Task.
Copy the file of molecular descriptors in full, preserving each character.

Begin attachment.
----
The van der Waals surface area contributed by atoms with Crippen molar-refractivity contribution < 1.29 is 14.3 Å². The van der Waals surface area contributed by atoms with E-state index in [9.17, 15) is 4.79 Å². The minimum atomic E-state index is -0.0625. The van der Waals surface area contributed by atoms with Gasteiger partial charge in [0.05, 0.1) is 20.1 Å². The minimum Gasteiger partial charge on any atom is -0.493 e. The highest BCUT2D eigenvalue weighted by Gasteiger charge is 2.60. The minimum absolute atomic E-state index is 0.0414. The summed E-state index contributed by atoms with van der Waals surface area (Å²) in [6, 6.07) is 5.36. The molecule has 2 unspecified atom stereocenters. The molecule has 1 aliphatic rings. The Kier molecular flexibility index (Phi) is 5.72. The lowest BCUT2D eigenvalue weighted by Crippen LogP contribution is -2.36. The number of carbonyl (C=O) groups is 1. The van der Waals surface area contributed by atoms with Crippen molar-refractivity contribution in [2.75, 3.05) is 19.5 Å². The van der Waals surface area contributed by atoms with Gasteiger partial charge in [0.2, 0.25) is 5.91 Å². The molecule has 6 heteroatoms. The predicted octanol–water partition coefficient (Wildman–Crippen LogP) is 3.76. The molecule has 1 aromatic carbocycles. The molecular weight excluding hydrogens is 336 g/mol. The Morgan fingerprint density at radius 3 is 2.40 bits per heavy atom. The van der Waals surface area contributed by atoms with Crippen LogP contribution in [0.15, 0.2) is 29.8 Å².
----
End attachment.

The van der Waals surface area contributed by atoms with Crippen molar-refractivity contribution < 1.29 is 14.3 Å². The van der Waals surface area contributed by atoms with E-state index in [9.17, 15) is 4.79 Å². The minimum atomic E-state index is -0.0625. The van der Waals surface area contributed by atoms with Gasteiger partial charge in [0.05, 0.1) is 20.1 Å². The minimum Gasteiger partial charge on any atom is -0.493 e. The highest BCUT2D eigenvalue weighted by Gasteiger charge is 2.60. The minimum absolute atomic E-state index is 0.0414. The summed E-state index contributed by atoms with van der Waals surface area (Å²) in [6, 6.07) is 5.36. The molecule has 2 unspecified atom stereocenters. The molecule has 1 aliphatic rings. The Kier molecular flexibility index (Phi) is 5.72. The lowest BCUT2D eigenvalue weighted by Crippen LogP contribution is -2.36. The number of carbonyl (C=O) groups is 1. The van der Waals surface area contributed by atoms with Crippen molar-refractivity contribution in [2.75, 3.05) is 19.5 Å². The van der Waals surface area contributed by atoms with Gasteiger partial charge in [0.2, 0.25) is 5.91 Å². The molecule has 6 heteroatoms. The predicted octanol–water partition coefficient (Wildman–Crippen LogP) is 3.76. The molecule has 1 aromatic carbocycles. The molecular weight excluding hydrogens is 336 g/mol. The Morgan fingerprint density at radius 3 is 2.40 bits per heavy atom. The van der Waals surface area contributed by atoms with Crippen LogP contribution in [0.15, 0.2) is 29.8 Å².